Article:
The correction letter said the fine was lifted because Steffey was in fact notified in a timely manner and had forgotten while awaiting test results from the company, but he noted that delays in test reporting are concerning and could impact potential fines and surcharges.
Steffey offered to conduct quality control checks on samples from Tillamook Country Smoker through the public works laboratory with a quick turnaround. For $150-$200 worth of staff work, concerns regarding wastewater discharges could then be addressed in shorter time. Certified lab tests would still be required, but potential surcharges could be reduced, Steffey said.
The original March 12 violation letter said for several months, wastewater discharge from the Tillamook Country Smoker had caused disruptions for the City’s treatment plant, impacting the quality of its effluent and requiring “quite a bit” of extra operator time to maintain DEQ compliance.
“We seem to be having problems with your discharge over the last several months even when the regulated concentrations meet permit limits,” Steffey wrote in the March 12 letter.
Tillamook Country Smoker was ordered to pay a total of $11,644.77, including the $9,000 fine and another $2,644.77 in public works surcharges, according to the July 24 letter. The penalty is primarily for the BOD spikes, failure to report being out of permit, and not increasing discharge testing. Steffey said he believes it’s the first such fine against the company, finding no record of previous City actions.
The letter said even if testing indicated concentrations below permit levels, Bay City Public Works still needs to work out why Tillamook Country Smoker’s discharge is disrupting sewer operations. Steffey said he would like to see a report from the company that includes a schedule of actions and preventative measures to be taken in correcting the violations.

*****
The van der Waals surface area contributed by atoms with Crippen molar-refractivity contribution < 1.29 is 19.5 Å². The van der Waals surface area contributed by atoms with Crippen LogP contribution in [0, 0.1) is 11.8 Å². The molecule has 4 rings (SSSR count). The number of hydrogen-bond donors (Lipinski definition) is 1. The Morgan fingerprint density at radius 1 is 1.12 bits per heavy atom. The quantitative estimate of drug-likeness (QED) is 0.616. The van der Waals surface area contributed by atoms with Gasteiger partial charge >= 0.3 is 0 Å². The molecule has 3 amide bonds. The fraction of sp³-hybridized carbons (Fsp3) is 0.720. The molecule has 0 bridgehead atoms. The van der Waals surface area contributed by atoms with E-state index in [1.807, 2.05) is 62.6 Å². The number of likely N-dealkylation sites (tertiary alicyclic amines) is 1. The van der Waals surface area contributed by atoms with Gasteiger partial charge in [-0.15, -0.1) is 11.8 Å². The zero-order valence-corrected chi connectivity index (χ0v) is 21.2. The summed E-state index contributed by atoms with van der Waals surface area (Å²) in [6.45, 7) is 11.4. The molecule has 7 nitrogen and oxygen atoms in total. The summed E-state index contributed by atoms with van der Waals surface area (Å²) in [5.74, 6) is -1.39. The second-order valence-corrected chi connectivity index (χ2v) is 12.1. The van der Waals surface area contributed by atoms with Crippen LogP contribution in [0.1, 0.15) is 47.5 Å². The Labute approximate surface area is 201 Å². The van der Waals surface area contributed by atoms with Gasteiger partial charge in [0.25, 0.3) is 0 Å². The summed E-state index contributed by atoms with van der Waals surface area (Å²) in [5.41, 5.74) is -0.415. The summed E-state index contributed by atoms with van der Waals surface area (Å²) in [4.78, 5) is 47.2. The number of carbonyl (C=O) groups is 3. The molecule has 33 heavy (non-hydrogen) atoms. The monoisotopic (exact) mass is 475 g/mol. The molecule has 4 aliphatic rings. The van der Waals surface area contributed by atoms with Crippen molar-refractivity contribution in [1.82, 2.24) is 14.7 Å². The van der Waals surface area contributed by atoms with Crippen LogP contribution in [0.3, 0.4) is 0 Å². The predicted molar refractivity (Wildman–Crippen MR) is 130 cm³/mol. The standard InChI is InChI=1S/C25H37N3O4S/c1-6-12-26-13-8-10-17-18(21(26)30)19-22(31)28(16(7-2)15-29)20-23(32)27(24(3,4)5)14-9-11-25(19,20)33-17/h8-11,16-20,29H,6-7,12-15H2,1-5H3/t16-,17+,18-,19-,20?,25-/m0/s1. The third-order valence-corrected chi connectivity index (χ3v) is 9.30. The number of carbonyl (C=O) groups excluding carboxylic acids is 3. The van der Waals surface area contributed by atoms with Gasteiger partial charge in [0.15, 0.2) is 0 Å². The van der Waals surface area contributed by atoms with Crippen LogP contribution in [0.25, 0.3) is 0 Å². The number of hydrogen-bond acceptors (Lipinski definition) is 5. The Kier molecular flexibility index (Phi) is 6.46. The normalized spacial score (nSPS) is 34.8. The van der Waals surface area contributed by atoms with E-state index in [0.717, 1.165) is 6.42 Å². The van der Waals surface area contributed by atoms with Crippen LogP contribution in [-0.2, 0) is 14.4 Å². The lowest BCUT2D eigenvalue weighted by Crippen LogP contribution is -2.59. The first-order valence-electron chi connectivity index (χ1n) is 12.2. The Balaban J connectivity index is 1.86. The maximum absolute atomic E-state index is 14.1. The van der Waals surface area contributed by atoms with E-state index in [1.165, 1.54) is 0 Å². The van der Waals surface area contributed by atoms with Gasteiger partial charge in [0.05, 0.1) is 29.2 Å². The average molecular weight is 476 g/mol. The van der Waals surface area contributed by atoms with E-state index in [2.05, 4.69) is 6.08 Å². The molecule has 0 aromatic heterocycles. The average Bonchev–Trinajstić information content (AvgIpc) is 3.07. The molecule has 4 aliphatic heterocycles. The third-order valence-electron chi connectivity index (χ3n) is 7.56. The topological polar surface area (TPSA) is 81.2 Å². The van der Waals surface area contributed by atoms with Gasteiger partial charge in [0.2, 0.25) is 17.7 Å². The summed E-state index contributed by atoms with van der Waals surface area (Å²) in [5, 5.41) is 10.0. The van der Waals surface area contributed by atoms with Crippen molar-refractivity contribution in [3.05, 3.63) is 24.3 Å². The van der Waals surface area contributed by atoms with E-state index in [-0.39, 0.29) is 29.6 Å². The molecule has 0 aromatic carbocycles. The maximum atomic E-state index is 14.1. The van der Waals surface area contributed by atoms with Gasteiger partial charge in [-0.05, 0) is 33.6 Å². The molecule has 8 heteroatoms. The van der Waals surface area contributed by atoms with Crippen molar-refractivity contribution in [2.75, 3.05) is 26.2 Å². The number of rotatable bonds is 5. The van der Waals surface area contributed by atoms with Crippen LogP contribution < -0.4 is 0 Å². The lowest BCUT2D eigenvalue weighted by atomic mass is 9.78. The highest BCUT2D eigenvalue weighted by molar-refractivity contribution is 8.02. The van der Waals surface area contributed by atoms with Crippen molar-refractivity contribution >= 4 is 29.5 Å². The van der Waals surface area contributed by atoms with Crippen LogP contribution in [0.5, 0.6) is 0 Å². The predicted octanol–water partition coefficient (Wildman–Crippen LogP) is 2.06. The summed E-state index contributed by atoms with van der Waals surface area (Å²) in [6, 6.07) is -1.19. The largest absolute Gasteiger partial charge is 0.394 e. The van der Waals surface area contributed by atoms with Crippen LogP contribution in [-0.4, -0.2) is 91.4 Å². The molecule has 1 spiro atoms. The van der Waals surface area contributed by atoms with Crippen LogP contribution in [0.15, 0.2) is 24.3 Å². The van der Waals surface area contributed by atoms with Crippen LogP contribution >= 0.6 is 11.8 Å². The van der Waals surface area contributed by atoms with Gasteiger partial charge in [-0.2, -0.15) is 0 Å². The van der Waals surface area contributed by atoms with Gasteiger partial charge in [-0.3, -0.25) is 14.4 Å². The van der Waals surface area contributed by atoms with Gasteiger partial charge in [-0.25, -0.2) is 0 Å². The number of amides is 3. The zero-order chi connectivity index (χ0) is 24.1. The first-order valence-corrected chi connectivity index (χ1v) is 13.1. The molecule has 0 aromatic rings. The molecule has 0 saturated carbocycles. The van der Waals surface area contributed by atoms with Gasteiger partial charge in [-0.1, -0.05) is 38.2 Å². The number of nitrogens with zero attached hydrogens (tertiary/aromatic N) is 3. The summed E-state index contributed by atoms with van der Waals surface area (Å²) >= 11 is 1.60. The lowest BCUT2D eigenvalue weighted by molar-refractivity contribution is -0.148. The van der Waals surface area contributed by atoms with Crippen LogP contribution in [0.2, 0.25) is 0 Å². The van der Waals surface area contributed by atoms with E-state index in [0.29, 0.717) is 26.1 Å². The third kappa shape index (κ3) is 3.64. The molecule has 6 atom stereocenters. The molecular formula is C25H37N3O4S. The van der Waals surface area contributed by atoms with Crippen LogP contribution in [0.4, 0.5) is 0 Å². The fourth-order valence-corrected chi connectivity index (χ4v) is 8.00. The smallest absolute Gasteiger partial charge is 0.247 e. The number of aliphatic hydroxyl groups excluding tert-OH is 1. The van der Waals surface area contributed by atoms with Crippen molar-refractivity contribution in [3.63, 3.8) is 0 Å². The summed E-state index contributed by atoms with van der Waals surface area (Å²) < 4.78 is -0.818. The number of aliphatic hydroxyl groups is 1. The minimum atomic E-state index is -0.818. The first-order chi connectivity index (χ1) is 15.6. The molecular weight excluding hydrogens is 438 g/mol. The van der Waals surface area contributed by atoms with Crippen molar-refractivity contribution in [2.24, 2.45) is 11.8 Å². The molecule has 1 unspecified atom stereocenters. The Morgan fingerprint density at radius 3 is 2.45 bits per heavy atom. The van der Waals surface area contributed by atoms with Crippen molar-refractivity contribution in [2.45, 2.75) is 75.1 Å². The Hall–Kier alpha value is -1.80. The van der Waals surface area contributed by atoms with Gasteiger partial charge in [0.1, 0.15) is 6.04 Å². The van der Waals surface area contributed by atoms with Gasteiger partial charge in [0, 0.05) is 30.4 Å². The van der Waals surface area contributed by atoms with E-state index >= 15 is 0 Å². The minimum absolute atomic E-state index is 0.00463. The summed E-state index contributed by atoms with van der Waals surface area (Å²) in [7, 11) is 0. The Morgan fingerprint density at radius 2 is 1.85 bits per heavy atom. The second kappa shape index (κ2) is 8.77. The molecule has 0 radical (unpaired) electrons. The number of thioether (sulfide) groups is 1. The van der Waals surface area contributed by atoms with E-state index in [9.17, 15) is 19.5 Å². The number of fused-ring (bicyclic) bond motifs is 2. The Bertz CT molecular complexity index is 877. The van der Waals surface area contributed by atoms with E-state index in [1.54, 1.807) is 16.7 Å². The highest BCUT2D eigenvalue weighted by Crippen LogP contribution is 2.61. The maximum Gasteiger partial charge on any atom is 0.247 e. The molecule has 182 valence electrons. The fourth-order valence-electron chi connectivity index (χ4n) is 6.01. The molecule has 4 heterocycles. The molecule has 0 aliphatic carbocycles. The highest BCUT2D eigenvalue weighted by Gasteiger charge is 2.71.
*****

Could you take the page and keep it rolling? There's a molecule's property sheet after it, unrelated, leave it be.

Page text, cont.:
“This has been going on now for 8 or 9 months and seems to be getting worse,” Steffey wrote. “If this continues to happen, we will revoke your permit.”
Tillamook Country Smoker Vice President Greg Costley said there is ongoing research to determine the cause of the BOD increases, and the company has called in the engineering firm that designed its wastewater treatment facility to evaluate the system and its capacities. A full report is expected in September and will be followed up with an action plan from the company.
“I don’t have a known cause at this point,” Costley said. “What I can say is that our testing for July has come back at significantly reduced levels from where we were in May.”
Costley said July testing yielded downward trending results at less than half of what May showed. He said testing would continue with the lab the company has been using, as well as through the engineering firm assessing the facility, adding that the offer from public works for additional testing would be considered if necessary.
“This is an important and serious matter for us and we are applying the resources to get it addressed,” Costley said.